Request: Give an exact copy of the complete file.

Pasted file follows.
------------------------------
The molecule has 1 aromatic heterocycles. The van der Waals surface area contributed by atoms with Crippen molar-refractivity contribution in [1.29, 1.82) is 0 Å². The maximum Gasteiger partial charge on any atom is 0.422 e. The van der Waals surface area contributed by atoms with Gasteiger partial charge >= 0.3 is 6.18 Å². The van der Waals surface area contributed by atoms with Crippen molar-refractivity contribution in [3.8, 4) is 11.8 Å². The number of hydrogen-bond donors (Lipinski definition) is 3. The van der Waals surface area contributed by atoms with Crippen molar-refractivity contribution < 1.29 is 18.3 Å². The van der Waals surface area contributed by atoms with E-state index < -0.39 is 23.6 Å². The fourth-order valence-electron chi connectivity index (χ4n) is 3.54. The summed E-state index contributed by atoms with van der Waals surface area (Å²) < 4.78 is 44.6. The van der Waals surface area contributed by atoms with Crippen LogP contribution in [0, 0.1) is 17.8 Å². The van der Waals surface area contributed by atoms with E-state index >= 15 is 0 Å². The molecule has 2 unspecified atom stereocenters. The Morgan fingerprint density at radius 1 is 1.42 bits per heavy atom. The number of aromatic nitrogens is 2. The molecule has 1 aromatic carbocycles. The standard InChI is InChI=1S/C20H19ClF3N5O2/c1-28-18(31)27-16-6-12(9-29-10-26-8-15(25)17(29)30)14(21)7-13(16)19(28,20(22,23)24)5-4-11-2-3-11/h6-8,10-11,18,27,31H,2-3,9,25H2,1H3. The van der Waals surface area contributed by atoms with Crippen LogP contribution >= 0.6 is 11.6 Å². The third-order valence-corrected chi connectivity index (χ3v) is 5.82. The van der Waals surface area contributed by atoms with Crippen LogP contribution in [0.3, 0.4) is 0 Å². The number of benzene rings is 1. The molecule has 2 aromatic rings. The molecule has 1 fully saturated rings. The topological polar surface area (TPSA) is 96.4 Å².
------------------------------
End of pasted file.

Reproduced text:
The molecule has 1 aromatic heterocycles. The van der Waals surface area contributed by atoms with Crippen molar-refractivity contribution in [1.29, 1.82) is 0 Å². The maximum Gasteiger partial charge on any atom is 0.422 e. The van der Waals surface area contributed by atoms with Gasteiger partial charge >= 0.3 is 6.18 Å². The van der Waals surface area contributed by atoms with Crippen molar-refractivity contribution in [3.8, 4) is 11.8 Å². The number of hydrogen-bond donors (Lipinski definition) is 3. The van der Waals surface area contributed by atoms with Crippen molar-refractivity contribution < 1.29 is 18.3 Å². The van der Waals surface area contributed by atoms with E-state index < -0.39 is 23.6 Å². The fourth-order valence-electron chi connectivity index (χ4n) is 3.54. The summed E-state index contributed by atoms with van der Waals surface area (Å²) < 4.78 is 44.6. The van der Waals surface area contributed by atoms with Crippen LogP contribution in [0, 0.1) is 17.8 Å². The van der Waals surface area contributed by atoms with E-state index >= 15 is 0 Å². The molecule has 2 unspecified atom stereocenters. The Morgan fingerprint density at radius 1 is 1.42 bits per heavy atom. The number of aromatic nitrogens is 2. The molecule has 1 aromatic carbocycles. The standard InChI is InChI=1S/C20H19ClF3N5O2/c1-28-18(31)27-16-6-12(9-29-10-26-8-15(25)17(29)30)14(21)7-13(16)19(28,20(22,23)24)5-4-11-2-3-11/h6-8,10-11,18,27,31H,2-3,9,25H2,1H3. The van der Waals surface area contributed by atoms with Crippen LogP contribution >= 0.6 is 11.6 Å². The third-order valence-corrected chi connectivity index (χ3v) is 5.82. The van der Waals surface area contributed by atoms with Crippen LogP contribution in [0.3, 0.4) is 0 Å². The number of benzene rings is 1. The molecule has 2 aromatic rings. The molecule has 1 fully saturated rings. The topological polar surface area (TPSA) is 96.4 Å².